Going away

Some people just don’t get out much. Out of their home nation that is. Sometimes there’s a good reason for this: North Korea and Zimbabwe are going to be difficult to leave alive, Andorra has no airport or railway stations, and the police might be taking care of the passports of certain British citizens who enjoy a little football hooliganism on the weekends.

Tourists have existed since 1772 – when the word was first used – though humans have travelled for leisure since the earliest of times. Tourism, by contrast, wasn’t invented for another 40 years.

It seems some nationals just get out more than others, and that this has little to do with living on hard to escape islands or the heftiness of bank accounts. Citizens of New Zealand, for example, are actively encouraged to holiday at home rather than travelling abroad, though I can see why they might be eager to leave.

I wanted to find out which nations get out more, but was stumped by the lack of real statistics, so turned to the example of the United States, the nation that earns more from international tourism than anyone else.

Somewhere in the region of 30% of US citizens hold valid passports. Of those who do, half the trips taken out of the country are to Mexico and Canada. Until 2007 US citizens didn’t even need passports to visit its contiguous neighbours, and passports were held by less than 20% of the population.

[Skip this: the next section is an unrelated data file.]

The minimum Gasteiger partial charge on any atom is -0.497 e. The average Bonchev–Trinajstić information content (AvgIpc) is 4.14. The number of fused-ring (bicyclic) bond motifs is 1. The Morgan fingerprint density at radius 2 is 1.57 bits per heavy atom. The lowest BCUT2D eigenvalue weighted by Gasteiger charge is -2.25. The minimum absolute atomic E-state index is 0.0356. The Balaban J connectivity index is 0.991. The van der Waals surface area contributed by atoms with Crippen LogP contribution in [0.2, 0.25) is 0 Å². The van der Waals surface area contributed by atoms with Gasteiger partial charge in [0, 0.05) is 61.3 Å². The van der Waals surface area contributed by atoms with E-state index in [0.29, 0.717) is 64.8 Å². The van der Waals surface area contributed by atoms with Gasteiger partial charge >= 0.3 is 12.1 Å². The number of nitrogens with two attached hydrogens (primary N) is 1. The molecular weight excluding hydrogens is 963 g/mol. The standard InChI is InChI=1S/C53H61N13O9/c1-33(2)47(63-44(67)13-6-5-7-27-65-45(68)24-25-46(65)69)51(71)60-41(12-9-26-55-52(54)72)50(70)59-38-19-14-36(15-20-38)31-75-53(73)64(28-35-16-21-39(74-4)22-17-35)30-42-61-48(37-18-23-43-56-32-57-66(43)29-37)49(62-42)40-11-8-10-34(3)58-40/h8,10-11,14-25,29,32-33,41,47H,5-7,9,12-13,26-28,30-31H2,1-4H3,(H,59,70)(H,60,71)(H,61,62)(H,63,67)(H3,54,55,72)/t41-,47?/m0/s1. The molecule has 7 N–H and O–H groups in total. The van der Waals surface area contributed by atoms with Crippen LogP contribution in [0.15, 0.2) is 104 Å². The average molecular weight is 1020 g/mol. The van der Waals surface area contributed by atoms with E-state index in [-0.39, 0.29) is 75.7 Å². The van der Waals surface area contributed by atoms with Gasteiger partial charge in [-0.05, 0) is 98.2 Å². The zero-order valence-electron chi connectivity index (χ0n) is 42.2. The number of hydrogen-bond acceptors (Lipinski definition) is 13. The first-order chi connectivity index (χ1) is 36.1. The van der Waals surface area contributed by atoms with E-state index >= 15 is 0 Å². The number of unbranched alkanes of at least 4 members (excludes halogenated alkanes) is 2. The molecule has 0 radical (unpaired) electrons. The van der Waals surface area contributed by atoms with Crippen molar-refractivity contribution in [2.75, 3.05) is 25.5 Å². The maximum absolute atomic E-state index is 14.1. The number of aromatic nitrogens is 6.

The low numbers (75% of UK citizens hold passports) doesn’t seem to result from the United States’ global position stuck between vast oceans, since 60% of Canadians have passports. It’s also true that a flight from one side of the country to the other would take just as long as a direct flight to Europe or South America, and that double the number of Americans visit England than any of the islands in the Caribbean just next door.

Disappointingly, it could all be down to tax. The US system very generally means if you hold a US passport you pay US tax, even if you’re living in Monaco rather than Massachusetts. This means that not only do expats abandon their US citizenship (and right to a passport) when settled abroad, but new US citizens aren’t adopting the passports of their new nation.

The thing about international travel over national travel is that it takes people out of their comfort zone, it can be scary, and some people just don’t like that. And they might just all live in the US.

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